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Im facing a problem where i want to schedule a certain java application to run every x days, or every x minutes. I really want to have a platform independant solution, but i've given up on hope to find a nice solution :P

To achieve the scheduling, i've been through several solutions, one being services and one being to use the windows api. I really dont like to use a service, it doesnt integrate nice in my project. I would have to use some scripts to install the service, wich just doesnt seems to be the right solution for me.

I've also been through windows's scheduling services. They seem perfect for the job. But i'm having trouble parsing the command line. I want to be able to modify my task after i installed it. but when i query the command line tool, the output language may vary (locale).

Can anyone think of a nice solution? i'm really out of ideas.

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Sure, try Quartz. No scripts, no services, just a JAR in your app. All Java - works on any OS.

I don't see why platform-independence is required. My experience is that scheduled jobs rarely move off the server where they're deployed, unless either the need for the job goes away or the server is retired. They just don't move.

If Quartz isn't your cup of tea, I'd recommend finding a server admin who knows Windows better than you do to deploy your cron job and be done with it.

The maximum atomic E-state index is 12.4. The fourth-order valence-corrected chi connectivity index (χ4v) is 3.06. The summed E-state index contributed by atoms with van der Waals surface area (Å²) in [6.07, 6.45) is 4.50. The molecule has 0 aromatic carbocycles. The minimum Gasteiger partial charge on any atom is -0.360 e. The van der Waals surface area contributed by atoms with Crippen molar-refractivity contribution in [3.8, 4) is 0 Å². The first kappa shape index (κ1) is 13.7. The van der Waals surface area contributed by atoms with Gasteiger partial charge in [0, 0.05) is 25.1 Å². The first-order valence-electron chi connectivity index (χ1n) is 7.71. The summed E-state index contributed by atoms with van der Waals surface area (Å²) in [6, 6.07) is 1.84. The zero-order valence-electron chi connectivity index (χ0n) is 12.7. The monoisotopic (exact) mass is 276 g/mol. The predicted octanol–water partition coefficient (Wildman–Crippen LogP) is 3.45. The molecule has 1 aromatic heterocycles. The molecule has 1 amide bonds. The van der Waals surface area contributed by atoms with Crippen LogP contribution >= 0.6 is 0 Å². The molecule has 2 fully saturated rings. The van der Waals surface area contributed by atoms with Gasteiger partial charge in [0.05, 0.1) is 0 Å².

share|improve this answer
    
I've seen their website, and i think this is not quite the solution im looking for. This means i have to have a jvm running all the time, wich is no option for me.. – Terraego Jul 9 '11 at 15:03
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Platform-independent was your stated requirement. Why is having the JVM running all the time not an option? Maybe you just need to find someone that understands Windows cron jobs better than you do. Scheduled jobs just don't migrate from server to server that often. Why is platfom independence so important? – duffymo Jul 9 '11 at 15:31
    
because the application runs on multiple operating systems. I can write different implementations for different operating systems though. I understand the windows scheduled task api enough to schedule a task using the command line.. i can even make a wrapper for it in java, but the problem is that the command line tool has different output languages ;) – Terraego Jul 9 '11 at 18:24
    
also, the vm might get shut down. because it is in the procces list, the user might kill the wrong java.exe procces. – Terraego Jul 9 '11 at 18:26

Although for me "platform independent solution" and "i want to use Windows Scheduling service" are sort of contradictory (and I agree with duffymo that Quartz is probably the best pure Java solution), some Powershell scripting might make manipulating scheduled programs in Windows a bit easier - look here and here and here plus hunderds of other places that discuss Powershell. And modern Windows should all have Powershell on board.

share|improve this answer
1  
I agree with you that using the windows scheduling api is not platform independant ;). as i've stated in the first paragraph: "but i've given up on hope to find a nice solution :P" – Terraego Jul 9 '11 at 18:25

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